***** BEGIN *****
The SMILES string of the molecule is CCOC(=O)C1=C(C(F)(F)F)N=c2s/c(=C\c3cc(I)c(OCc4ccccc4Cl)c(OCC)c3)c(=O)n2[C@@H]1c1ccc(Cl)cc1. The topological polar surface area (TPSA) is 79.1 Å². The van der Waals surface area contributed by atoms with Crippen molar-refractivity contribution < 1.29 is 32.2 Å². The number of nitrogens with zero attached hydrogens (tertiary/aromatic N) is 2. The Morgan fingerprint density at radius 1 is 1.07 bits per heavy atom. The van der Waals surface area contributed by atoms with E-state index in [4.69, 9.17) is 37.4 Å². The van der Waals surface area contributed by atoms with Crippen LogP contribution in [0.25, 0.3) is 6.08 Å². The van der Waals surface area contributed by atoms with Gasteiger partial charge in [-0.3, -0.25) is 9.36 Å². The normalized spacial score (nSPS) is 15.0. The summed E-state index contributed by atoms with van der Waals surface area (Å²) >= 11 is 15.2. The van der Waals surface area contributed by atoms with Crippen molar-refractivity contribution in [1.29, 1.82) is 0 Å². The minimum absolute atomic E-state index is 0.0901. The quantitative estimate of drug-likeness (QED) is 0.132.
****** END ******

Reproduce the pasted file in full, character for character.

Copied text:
The SMILES string of the molecule is CCOC(=O)C1=C(C(F)(F)F)N=c2s/c(=C\c3cc(I)c(OCc4ccccc4Cl)c(OCC)c3)c(=O)n2[C@@H]1c1ccc(Cl)cc1. The topological polar surface area (TPSA) is 79.1 Å². The van der Waals surface area contributed by atoms with Crippen molar-refractivity contribution < 1.29 is 32.2 Å². The number of nitrogens with zero attached hydrogens (tertiary/aromatic N) is 2. The Morgan fingerprint density at radius 1 is 1.07 bits per heavy atom. The van der Waals surface area contributed by atoms with E-state index in [4.69, 9.17) is 37.4 Å². The van der Waals surface area contributed by atoms with Crippen LogP contribution in [0.25, 0.3) is 6.08 Å². The van der Waals surface area contributed by atoms with Gasteiger partial charge in [-0.3, -0.25) is 9.36 Å². The normalized spacial score (nSPS) is 15.0. The summed E-state index contributed by atoms with van der Waals surface area (Å²) >= 11 is 15.2. The van der Waals surface area contributed by atoms with Crippen molar-refractivity contribution in [1.29, 1.82) is 0 Å². The minimum absolute atomic E-state index is 0.0901. The quantitative estimate of drug-likeness (QED) is 0.132.